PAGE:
Polar Satellite Launch Vehicle (PSLV)

  • The Polar Satellite Launch Vehicle, commonly known by its abbreviation PSLV, is an expendable launch system developed and operated by the Indian Space Research Organisation (ISRO).
  • It was developed to allow India to launch its Indian Remote Sensing (IRS) satellites into sun-synchronous orbits, a service that was, until the advent of the PSLV, commercially available only from Russia. PSLV can also launch small size satellites into geostationary transfer orbit (GTO).
  • Some notable payloads launched by PSLV include India’s first lunar probe Chandrayaan-1, India’s first interplanetary mission, Mars Orbiter Mission (Mangalyaan) and India’s first space observatory, Astrosat.
  • PSLV has gained credence as a small satellite launcher due its numerous multi-satellite deployment campaigns with auxiliary payloads usually ride sharing along an Indian primary payload. Most notable among these was launch of PSLV C37 on 15 February 2017 successfully deploying 104 satellites in sun-synchronous orbit, tripling the previous record held by Russia for most number of satellites sent to space on a single launch.

Microsatellite

  • The term “microsatellite” or “microsat” is usually applied to the name of an artificial satellite with a wet mass between 10 and 100 kg (22 and 220 lb)
  • However, this is not an official convention and sometimes those terms can refer to satellites larger than that, or smaller than that (e.g., 1–50 kg (2.2–110.2 lb))
  • Sometimes designs or proposed designs from some satellites of these types have microsatellites working together or in a formation
  • The generic term “small satellite” or “smallsat” is also sometimes used, as is “satlet”

Nanosatellite

  • The term “nanosatellite” or “nanosat” is usually applied to the name of an artificial satellite with a wet mass between 1 and 10 kg (2.2–22 lb)
  • Again designs and proposed designs of these types usually have multiple nanosatellites working together or in formation (sometimes the term “swarm” is applied)
  • Some designs require a larger “mother” satellite for communication with ground controllers or for launching and docking with nanosatellites

D. GS4 Related

Nothing here for Today!!!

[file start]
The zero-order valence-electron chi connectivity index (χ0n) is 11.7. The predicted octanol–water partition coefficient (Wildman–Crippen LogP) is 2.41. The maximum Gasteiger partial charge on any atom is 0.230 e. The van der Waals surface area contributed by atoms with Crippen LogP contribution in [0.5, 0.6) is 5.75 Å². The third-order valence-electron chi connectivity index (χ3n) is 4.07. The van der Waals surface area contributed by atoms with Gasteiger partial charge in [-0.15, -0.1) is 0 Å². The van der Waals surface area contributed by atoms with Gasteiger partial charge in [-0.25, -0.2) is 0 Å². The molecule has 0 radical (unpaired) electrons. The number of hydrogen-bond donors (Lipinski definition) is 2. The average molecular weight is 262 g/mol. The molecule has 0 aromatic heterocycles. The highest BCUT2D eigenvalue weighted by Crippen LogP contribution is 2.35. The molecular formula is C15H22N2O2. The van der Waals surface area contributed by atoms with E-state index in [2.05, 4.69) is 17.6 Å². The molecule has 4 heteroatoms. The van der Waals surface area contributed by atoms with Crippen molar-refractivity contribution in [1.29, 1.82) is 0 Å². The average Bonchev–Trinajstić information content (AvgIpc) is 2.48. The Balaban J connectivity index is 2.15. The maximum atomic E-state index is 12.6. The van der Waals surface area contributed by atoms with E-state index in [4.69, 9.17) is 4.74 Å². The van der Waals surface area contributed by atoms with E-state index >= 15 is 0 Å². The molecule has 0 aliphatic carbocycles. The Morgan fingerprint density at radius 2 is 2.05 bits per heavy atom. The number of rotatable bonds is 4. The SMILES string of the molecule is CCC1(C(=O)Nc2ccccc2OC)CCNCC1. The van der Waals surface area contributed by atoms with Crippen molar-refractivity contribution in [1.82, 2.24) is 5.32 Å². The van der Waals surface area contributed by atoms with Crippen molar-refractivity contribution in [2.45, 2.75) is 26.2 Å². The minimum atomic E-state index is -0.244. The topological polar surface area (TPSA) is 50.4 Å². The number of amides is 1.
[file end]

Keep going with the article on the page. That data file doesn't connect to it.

E. Prelims Fact

Nothing here for Today!!!

 

F. Practice Questions for UPSC Prelims Exam

Question 1. Choose the correct statements with reference to allotment of cases among the judges 
in the Supreme Court.
  1. The convention of the court demands that important cases of public interest or sensitive matters should be first heard by the senior most judge of the Supreme Court.
  2. The convention of the court demands that important cases of public interest or sensitive matters should be first heard by the CJI.
  3. The convention of the court demands that important cases of public interest or sensitive matters can be heard by any judge of the Supreme Court on the basis of his/her work load.
  4. None of the above

See

Answer

 

Question 2. Consider the following statement/s with reference to PIL.
  1. PIL can be filed against government only but not against any individuals.
  2. Any citizen can file a public case by filing a petition under Art 32 of the Indian Constitution, in the High Court.
  3. Any citizen can file a public case by filing a petition under Art 226 of the Indian Constitution, in the Supreme Court.

Choose the correct statement/s from the codes given below

  1. 1 and 3
  2. 2 and 3
  3. 1 and 2
  4. 1 only

See

Answer

 

Question 3. The PSLV programme of the ISRO launches satellites for which of the following 
purposes?
  1. Earth observation
  2. Navigation
  3. Studying space sciences
  4. Disaster management

Choose the correct answer using the codes below.

  1. 1 and 2 only
  2. 1, 2 and 3
  3. 1 and 4 only
  4. All of the above

See

Answer

 

Question 4. In which of the following activities are Indian Remote Sensing (IRS) satellites used?
  1. Assessment of crop productivity
  2. Locating ground water resources
  3. Mineral exploration
  4. Telecommunications
  5. Traffic studies

Select the correct answer using the code given below

  1. 1, 2 and 3 only
  2. 4 and 5 only
  3. 1 and 2 only
  4. 1, 2, 3, 4 and 5

See

Answer

 

Question 5. The imagery from the Cartosat-2 series satellite will be useful for which of
the following purposes?
  1. Cartographic applications
  2. For attacking enemy countries during the war
  3. Coastal land use and regulation
  4. Utility management like road network monitoring

Which of the following statement(s) is/are correct?

  1. Only 1 and 2
  2. 1, 2 and 4
  3. 1, 3 and 4
  4. All of the above

See

Answer

 

G. UPSC Mains Practice Questions

GS Paper II
  1. “The hallmark of a good democracy are independent and impartial judges,” Examine.
GS Paper III
  1. Examine the differences between GSLV and PSLV launch vehicles.

 

Also, check previous Daily News Analysis